After several hours of concentration, I felt it was time to venture outside, but the rain was still pouring down and delegates desperately seeking cover where they could. Many had clearly not checked the weather forecast before venturing north and were trying to make the best of it in open toed sandals and summer garb. I even came across a sad looking pair of abandoned summer espadrilles in one of the bathrooms.

All inside areas and available seats were taken and I heard someone remark that pushing your way into one of the overcrowded pavilions was like the London tube in the rush hour. Fortunately, I came across social impact expert Vivienne King, who not only gave up a chair under the awning in front of the Moda pavilion, but also went in search of provisions, as once again, there hadn’t been time for lunch and there was a very long and hungry queue for Pizza Express. She returned with some very welcome coffee and brownies!

There was also time to catch up with Nick Charles from the London Chamber of Commerce for an update on our plans to reinstate the chamber’s Property and Construction Forum.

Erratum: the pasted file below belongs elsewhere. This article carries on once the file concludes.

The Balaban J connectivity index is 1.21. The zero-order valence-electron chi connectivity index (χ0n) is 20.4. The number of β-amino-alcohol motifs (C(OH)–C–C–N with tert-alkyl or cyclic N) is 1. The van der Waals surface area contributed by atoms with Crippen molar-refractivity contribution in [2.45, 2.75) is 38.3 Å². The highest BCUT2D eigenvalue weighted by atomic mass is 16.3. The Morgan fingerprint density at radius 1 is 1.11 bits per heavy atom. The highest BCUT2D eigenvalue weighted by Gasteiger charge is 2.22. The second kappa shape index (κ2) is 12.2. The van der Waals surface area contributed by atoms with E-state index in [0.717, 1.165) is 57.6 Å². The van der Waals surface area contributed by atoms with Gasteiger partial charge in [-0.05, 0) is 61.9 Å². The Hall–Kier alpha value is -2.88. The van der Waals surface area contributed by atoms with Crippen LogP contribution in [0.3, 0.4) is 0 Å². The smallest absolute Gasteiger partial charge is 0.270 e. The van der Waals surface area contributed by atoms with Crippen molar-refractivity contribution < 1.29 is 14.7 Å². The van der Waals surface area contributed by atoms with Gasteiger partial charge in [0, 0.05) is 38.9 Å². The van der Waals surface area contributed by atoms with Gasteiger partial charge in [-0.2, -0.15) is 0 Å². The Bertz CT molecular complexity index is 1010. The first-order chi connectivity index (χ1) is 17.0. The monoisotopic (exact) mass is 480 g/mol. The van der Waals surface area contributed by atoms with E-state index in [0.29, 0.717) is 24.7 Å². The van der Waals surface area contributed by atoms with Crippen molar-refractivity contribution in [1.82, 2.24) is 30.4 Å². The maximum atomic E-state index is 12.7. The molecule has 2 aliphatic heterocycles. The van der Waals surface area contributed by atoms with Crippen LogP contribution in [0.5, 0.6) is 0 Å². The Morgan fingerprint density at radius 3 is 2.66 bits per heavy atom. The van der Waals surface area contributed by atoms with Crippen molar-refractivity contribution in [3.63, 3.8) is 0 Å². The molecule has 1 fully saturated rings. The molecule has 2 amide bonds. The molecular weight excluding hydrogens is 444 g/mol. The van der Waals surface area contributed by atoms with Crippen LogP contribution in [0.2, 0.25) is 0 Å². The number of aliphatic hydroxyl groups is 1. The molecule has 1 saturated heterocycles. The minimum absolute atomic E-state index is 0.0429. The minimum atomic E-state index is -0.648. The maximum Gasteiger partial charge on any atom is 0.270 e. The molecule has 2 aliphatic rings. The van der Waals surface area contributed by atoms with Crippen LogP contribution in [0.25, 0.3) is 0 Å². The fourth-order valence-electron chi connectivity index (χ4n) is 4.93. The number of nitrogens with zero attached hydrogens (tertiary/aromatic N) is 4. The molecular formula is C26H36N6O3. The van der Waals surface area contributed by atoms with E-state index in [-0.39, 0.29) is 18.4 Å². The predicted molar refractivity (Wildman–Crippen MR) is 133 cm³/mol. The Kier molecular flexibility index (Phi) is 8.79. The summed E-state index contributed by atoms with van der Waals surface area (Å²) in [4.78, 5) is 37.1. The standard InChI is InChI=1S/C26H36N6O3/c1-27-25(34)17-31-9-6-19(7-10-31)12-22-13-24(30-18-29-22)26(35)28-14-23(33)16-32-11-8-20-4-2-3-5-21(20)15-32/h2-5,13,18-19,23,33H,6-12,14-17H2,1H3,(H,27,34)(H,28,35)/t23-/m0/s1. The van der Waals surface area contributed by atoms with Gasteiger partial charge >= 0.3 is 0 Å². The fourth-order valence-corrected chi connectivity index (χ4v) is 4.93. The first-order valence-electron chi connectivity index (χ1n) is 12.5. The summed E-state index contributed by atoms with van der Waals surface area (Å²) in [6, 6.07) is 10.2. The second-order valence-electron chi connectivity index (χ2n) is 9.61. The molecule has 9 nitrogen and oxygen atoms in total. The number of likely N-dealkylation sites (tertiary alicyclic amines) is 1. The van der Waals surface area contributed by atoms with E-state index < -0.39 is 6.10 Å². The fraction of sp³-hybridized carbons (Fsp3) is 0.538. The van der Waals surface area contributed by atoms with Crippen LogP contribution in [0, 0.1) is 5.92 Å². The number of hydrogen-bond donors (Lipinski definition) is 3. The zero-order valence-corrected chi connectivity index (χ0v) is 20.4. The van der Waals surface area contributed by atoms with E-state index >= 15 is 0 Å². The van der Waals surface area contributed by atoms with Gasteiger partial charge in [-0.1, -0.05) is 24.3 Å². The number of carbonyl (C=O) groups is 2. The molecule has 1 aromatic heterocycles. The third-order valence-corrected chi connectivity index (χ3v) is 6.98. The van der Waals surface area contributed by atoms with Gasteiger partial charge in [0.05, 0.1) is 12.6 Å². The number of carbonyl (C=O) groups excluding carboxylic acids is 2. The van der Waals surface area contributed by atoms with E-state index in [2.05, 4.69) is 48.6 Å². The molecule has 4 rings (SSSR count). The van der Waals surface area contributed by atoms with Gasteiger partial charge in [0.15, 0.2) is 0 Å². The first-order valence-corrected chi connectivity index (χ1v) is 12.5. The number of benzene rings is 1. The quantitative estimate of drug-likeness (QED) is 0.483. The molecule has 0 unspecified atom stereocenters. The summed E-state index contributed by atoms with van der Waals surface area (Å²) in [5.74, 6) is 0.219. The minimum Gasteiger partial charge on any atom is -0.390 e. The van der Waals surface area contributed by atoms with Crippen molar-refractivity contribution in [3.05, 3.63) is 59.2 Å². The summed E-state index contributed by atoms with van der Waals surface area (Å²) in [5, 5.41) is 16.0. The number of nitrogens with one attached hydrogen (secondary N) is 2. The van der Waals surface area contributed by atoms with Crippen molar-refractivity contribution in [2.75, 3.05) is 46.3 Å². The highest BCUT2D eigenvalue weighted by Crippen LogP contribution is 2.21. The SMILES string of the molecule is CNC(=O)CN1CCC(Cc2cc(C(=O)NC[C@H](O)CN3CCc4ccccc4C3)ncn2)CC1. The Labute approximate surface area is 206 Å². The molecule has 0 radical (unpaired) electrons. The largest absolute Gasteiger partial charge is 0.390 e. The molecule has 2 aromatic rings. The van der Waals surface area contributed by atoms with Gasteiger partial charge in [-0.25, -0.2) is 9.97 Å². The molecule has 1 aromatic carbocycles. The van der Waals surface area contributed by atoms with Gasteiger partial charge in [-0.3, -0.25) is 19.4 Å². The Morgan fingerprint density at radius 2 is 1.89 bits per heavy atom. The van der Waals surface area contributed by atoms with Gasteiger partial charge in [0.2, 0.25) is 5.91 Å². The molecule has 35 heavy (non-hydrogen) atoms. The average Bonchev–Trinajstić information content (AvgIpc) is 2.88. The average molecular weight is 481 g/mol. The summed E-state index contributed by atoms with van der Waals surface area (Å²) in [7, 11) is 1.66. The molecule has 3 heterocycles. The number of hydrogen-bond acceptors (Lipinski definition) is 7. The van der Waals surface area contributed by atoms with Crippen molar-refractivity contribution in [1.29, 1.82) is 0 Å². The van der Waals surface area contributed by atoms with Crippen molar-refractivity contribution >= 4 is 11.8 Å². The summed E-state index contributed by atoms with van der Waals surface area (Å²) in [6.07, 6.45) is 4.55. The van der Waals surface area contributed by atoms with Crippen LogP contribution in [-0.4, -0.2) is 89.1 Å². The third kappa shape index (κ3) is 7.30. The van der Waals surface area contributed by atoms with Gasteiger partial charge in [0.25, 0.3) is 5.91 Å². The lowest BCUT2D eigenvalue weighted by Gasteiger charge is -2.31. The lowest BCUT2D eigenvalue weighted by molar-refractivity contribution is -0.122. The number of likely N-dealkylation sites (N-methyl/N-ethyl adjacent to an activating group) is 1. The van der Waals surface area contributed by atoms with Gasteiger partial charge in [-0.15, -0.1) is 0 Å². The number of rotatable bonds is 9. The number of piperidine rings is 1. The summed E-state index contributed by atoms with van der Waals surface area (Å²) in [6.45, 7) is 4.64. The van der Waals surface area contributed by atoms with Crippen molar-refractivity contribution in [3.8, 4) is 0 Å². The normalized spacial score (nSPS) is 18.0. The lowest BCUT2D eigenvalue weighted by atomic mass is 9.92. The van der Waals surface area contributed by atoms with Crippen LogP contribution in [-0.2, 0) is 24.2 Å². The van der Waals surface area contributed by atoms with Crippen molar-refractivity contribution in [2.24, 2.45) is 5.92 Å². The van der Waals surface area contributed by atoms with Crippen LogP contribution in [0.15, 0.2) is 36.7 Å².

Sadly, I had to leave Leeds that evening to get back for a meeting in London, so let me know what I missed. During the afternoon, rumours were swirling round the conference that an announcement from Rishi Sunak on the date of the general election was imminent and as I was leaving Leeds, the announcement came through that it would be 4 July. No doubt this news will prompt much discussion in the coming days and weeks.

The return train journey went seamlessly, with the sun breaking through around Peterborough. It was a bonus to catch up en route with Lord Harrington, whose review on what the UK needs to do to attract more overseas investment has attracted much attention. He clearly had a useful contribution to make at UKREiiF.

So, although day two of UKREiiF, and indeed the PM’s election announcement, were sabotaged by the rain, dry weather will resume shortly. I will sign off by just reminding readers that sunshine isn’t guaranteed, even at Mipim. Over the years, there have been days of torrential downpours when the street vendors hastily swap their wares from sunglasses to umbrellas. It’s been a great few days in Leeds despite the weather, but let’s hope the sun returns for 2025.